In a way you could say that the mission of FBT, indeed all of our mission should be to destroy the idea of the black race, of the white race, of all races. In the same way Western thinkers destroyed all of the giant turtles that were holding up planet earth in the center of the universe. It's something we already know how to do because we are constantly finding bad assumptions about people because of their race. We all notice people jumping to racial conclusions. It's a big deal, but we are not involved in a revolution. This is a deliberate process that needs to answer 1000 skeptical questions and 10,000 stupid ones. Like, “Am I racist against X because I don’t like spicy food?” Seriously? It takes patience.
We all know what MLK said about the content of our character. Today I suggest to you that you speak less defensively about your race and more about the content of your character. Speak out about virtues. Let me drill down and identify a few. And as parents let me remind you that these are things that used to be on our report cards.
Generosity: the attitude and habits we demonstrate when we give towards the needs of others in a willing and cheerful manner.
Fortitude: the courage to stand up for what is right, even in the face of pressure.
Prudence: the virtue that allows us to determine what’s right and what’s wrong and then act accordingly.
Justice: giving to others what they are rightly due.
Temperance: controlling our desires and wants in order to achieve a greater good and meet our life goals. Temperance could also be called self-control. [Applause]
Assertiveness: achieving goals by setting appropriate boundaries, asking for help when we need it, and being confident and positive about our abilities.
Purposefulness: having a vision, clear focus, and concentration on goals.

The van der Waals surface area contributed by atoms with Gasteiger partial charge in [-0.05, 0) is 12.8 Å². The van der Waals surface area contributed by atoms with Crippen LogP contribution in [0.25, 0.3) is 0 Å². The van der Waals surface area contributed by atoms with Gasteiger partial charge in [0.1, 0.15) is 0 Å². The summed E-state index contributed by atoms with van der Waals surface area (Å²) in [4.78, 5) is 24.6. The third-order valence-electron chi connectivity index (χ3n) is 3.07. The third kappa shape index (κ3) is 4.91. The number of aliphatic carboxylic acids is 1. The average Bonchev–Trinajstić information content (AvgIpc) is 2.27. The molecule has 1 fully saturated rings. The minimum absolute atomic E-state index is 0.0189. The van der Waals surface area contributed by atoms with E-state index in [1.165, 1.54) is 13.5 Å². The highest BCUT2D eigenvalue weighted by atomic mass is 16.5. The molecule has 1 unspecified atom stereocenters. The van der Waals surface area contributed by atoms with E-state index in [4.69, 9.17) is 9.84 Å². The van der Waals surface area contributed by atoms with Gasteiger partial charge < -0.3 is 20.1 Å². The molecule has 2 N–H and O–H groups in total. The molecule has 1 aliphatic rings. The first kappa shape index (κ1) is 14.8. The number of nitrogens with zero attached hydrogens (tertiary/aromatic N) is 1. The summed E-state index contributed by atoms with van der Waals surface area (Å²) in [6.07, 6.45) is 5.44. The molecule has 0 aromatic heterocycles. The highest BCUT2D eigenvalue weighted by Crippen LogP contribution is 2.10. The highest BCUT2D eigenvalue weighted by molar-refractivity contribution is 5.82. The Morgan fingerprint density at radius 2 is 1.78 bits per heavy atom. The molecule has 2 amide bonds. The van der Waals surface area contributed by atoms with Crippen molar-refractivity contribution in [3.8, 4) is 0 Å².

Modesty: demonstration of purity of heart in action, especially in regards to conduct, dress and speech.
Peacefulness: having a sense of inner calm, no matter what is happening around you.
Clemency: poor choices, and disputes in a reasonable and consistent manner by not being too strict, but not being too lax either.
Honesty: sincerity, openness, and truthfulness in one’s works and actions.
Respect: recognizing the worth and dignity of every single human person. [Applause]
Patience: remaining calm and not becoming annoyed when dealing with problems or difficult people. This could also mean paying attention to something for a long time without becoming bored or losing interest. Like at speeches. [Laughter] So I ask you finally for...
Perseverance: taking the steps necessary to carry out objectives in spite of difficulties. [Applause]
I say again, these virtues are not on children's report cards. What kind of society considers these optional? A failing society. What kind of society considers talk about race and ethnicity to be mandatory? A failing society. So we have work to do. We know how to do it, and we know that we should, because If we don't, it's turtles all the way down. [Applause]
It’s not a dream. It’s a necessity. It’s not an option. It’s a requirement for all of us and most especially for children.